A judge on Wednesday dismissed three counts of a 28-count indictment against longtime Niagara Supervisor Steven C. Richards.
State prosecutors have accused Richards of engaging in practices as far back as 2001 to steal town goods and resources, including using town employees to do work for his family-owned company.
Assistant State Attorney General Diane LaVallee told State Supreme Court Justice Christopher J. Burns that prosecutors consented to the dismissal of the three charges because the statute of limitations for the charges had expired.
Rodney O. Personius, Richards’ attorney, said one of the dismissed charges involved the alleged felony theft of a shotgun from the town Police Department in 2002, putting it beyond the five-year statute of limitations for felonies.
The two other charges – theft of town services and official misconduct – were misdemeanor counts stemming from the alleged use of town workers in 2002 to reconnect a storm water line to a rental property that Richards owned. Both charges were beyond the two-year statute of limitations for misdemeanors, Personius said.
Richards, 60, who was first elected town supervisor in November 1995, was charged in October with one count of defrauding the government, two counts of fourth-degree grand larceny and one count of fourth-degree criminal possession of stolen property – all felonies – as well as 11 misdemeanor counts of petit larceny and 13 misdemeanor counts of official misconduct.
Richards, who appeared in court, now faces 25 counts. The trial has been scheduled for March 24 before Burns in Niagara County.
During Wednesday’s hearing in Buffalo, the judge heard arguments on defense motions to dismiss the remaining charges.
Personius said three of the petit larceny charges – involving paint, a sign and sign posts from the town – were beyond the two-year statute of limitations for misdemeanors.
So are the allegations Richards used town workers and equipment to erect a sign at Richards Motor Service, a Town of Niagara auto repair business operated by Richards and his family, Personius said.
LaVallee said that since the crimes were committed in Richards’ capacity as town supervisor, the law provides for a five-year statute of limitations. She told the judge that if Richards hadn’t been supervisor, he wouldn’t have been able to obtain the items and direct town workers to install them at his business.
Personius questioned whether his client’s alleged misconduct was related to the exercise of his public duty – a requirement for extending the statute of limitations for misdemeanors.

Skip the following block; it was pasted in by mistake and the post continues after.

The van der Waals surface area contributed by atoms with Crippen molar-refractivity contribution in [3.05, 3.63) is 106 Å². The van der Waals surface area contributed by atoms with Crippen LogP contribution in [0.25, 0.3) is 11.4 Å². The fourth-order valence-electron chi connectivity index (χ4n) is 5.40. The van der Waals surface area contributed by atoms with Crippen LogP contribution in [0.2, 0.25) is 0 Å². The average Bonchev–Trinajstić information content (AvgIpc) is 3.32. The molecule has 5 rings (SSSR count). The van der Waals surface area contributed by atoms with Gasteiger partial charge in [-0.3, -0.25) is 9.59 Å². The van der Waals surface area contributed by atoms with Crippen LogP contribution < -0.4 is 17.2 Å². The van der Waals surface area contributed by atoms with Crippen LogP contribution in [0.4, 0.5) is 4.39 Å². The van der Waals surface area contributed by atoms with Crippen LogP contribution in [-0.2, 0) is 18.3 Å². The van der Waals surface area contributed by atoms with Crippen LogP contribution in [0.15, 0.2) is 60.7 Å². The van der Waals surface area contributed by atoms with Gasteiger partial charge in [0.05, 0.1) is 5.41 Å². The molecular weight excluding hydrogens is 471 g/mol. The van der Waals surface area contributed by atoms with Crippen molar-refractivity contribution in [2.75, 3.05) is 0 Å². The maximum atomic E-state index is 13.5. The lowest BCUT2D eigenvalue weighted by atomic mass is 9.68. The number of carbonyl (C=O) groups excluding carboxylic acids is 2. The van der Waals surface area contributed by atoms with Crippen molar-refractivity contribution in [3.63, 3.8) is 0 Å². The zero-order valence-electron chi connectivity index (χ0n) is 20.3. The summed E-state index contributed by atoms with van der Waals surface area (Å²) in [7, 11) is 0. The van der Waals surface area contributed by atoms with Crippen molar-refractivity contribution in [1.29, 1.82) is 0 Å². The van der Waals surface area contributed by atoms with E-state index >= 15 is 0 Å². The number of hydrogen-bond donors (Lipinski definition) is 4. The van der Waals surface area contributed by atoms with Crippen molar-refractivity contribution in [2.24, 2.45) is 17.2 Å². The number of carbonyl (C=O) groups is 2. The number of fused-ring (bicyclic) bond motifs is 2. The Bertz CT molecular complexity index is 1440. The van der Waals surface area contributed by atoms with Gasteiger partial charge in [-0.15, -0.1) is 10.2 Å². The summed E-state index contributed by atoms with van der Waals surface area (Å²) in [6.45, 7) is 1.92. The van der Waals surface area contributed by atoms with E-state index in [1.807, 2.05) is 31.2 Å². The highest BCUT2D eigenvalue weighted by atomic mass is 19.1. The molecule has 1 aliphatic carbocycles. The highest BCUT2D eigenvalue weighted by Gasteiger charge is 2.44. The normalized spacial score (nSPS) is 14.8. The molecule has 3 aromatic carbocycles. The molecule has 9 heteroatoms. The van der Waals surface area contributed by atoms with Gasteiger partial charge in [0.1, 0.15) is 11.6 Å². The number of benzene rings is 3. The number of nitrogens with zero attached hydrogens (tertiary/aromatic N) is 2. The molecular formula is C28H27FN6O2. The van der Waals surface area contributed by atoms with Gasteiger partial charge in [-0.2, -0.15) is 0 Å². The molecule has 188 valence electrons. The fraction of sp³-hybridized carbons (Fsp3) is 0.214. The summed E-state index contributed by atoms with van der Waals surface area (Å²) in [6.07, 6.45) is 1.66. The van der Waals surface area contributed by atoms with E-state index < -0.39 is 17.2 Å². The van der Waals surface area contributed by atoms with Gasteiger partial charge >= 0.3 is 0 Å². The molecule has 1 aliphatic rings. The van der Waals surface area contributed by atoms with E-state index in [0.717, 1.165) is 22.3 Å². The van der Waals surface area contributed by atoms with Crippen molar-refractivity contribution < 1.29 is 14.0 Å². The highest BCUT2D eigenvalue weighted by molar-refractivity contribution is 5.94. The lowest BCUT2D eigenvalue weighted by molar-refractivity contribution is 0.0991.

He also moved to dismiss the official misconduct charges, contending the allegations do not meet the law’s requirement that the misconduct involve the unauthorized exercise of an official function.
LaVallee repeated her contention that the misconduct stems from Richards’ position as supervisor, arguing that if he hadn’t been supervisor, he could not have committed the crime.
The judge asked Personius whether the supervisor telling town workers to do work at his business was not an unauthorized exercise of an official function. The defense attorney said it depended on the context.
LaVallee noted that Richards acknowledged in an FBI interview that he used town workers and goods because others had done it before he took office but that he knew it was wrong and unauthorized.
Personius also moved to dismiss the charge of defrauding the government, which alleges that Richards misused town property and resources from 2001 to 2012. He said that with the dismissal of the shotgun charge, the value of the remaining resources does not meet the law’s requirement that they total $1,000 or more. But LaVallee said that even without the shotgun, the value of the goods and services exceeds $1,400.
Personius cited another grounds for dismissing the defrauding charge, saying the alleged incidents used to support the charge do not constitute a scheme or pattern of conduct because of large time gaps of five, three and two years between when they occurred. He also moved to dismiss the grand larceny charges on the same grounds.
LaVallee said the incidents showed that Richards used his position as supervisor to use town workers for his business.
The judge reserved decision on the motions. He also set a hearing for Feb. 26 on whether Richards’ statements to the FBI were voluntarily given and can be used at trial.